3. Yes! I have put books like that aside as well as read posts of authors who like their “messages” and cringed. If I started thinking about the lessons my main characters teach readers, I would probably go crazy and doubt every character. As far as I’m concerned almost every teenager is smart enough to know that murder is not a solution and violence is not rainbowy and unicorns.


    • I’m of the opinion that putting a message in a book is really quite pretentious. The focus is better spent on thinking about how you want your readers to feel. While my own work sometimes has feminist or anti-authority undertones (not necessarily at the same time), it is not my intention to force my views onto others. People will think what they want to think, and teenagers think more than people give them credit for.


  4. hey- found you through RTW and saw on another post that you’ve got some Dutch roots. I lived in the NL for five years and had both my kids there, so it holds a special spot in my heart. :0)

    “There’s a word for people who think doing something is okay because a work of fiction said so: psychotic.” LOL. Well said.


  5. While I think it’s impossible to avoid including some sort of thematic elements that can be considered a “message,” I think great authors leave it open enough to interpretation that their books can be read in multiple ways (which is why I generally dislike strongly allegorical books). Case in point: Ender’s Game, a book that people have viewed as being about everything from leadership to growing up and losing innocence and the experience of soldiers dealing with combat.


    • Those are themes, not the sort of moral lessons I’m talking about here. The point of this post was to call out the erroneous assumption by some authors who think that by writing young adult fiction they need to teach their readers some kind of lesson about what they can and can’t do. Themes, as I’ve said in a number of comments, are perfectly fine and, in actuality, encouraged.


  6. I agree. I taught in a 7-12 building for seven years. Teens don’t want a lesson thrown in their face. Besides, if you have real characters with genuine emotions, teen will relate and find something to take away from the story on their own without the author providing a set lesson for them.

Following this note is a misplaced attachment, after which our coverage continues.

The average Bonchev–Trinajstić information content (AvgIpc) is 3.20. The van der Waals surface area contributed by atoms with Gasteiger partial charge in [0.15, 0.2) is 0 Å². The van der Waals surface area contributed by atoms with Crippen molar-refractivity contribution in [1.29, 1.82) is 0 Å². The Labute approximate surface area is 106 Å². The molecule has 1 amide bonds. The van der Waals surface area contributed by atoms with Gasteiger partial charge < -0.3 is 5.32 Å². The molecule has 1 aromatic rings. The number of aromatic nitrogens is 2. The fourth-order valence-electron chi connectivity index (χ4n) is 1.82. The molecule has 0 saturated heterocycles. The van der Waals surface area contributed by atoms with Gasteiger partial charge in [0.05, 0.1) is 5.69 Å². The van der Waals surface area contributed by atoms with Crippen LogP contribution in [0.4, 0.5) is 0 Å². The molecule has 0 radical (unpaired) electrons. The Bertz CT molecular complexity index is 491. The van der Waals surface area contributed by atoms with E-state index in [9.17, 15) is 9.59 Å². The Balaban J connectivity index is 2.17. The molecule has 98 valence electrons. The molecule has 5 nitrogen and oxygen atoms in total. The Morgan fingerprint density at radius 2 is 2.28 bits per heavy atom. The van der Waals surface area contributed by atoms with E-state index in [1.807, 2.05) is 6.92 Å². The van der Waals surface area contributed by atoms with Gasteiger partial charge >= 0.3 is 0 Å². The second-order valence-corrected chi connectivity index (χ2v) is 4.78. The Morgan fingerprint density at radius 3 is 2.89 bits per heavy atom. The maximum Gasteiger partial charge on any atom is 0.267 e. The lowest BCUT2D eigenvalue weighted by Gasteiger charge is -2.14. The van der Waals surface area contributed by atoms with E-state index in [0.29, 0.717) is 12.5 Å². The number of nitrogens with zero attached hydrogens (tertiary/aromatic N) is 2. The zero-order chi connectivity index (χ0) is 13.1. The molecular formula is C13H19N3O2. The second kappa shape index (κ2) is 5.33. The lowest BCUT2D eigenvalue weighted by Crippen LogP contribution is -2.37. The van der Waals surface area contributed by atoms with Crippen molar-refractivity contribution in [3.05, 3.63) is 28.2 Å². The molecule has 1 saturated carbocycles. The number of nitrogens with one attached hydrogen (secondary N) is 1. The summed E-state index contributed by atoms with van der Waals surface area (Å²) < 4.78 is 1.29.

7. Just found you through Ben and was immediately drawn to this post. I couldn’t agree more! I read to get away from all of that. I hate doing homework with the kids. The last thing I want to do is sit down with my book and get another lesson. Unless I’m reading a craft book, of course. The only message I want to see must be weaved organically into the story. a bi-product, and not something they are throwing in my face at every twist and turn.

    Great post. Thanks Ann.


  8. In my last year of being a teen (I’m turning 20 this year), I couldn’t agree more. The story should always come first. I’ve always felt that a story is a story. It gives you a place where you can forget your troubles for a while and just focus on someone else’s story. That’s the beauty of fiction, I think, and why I love to write. The message will come through (subconsciously)… Perhaps after a cup of hot chocolate, when you sit back and think about what you just read, you’ll be glad that you’ve learnt something from it. But you don’t need to. Sometimes it’s just good enough to read a really awesome story.

    Thank you for writing this post and thinking so highly of us teens. 🙂 YA Fiction will forever be my favourite. Hee hee.


  9. Pingback: Revisiting Messages in YA Fiction | Ann Elise Monte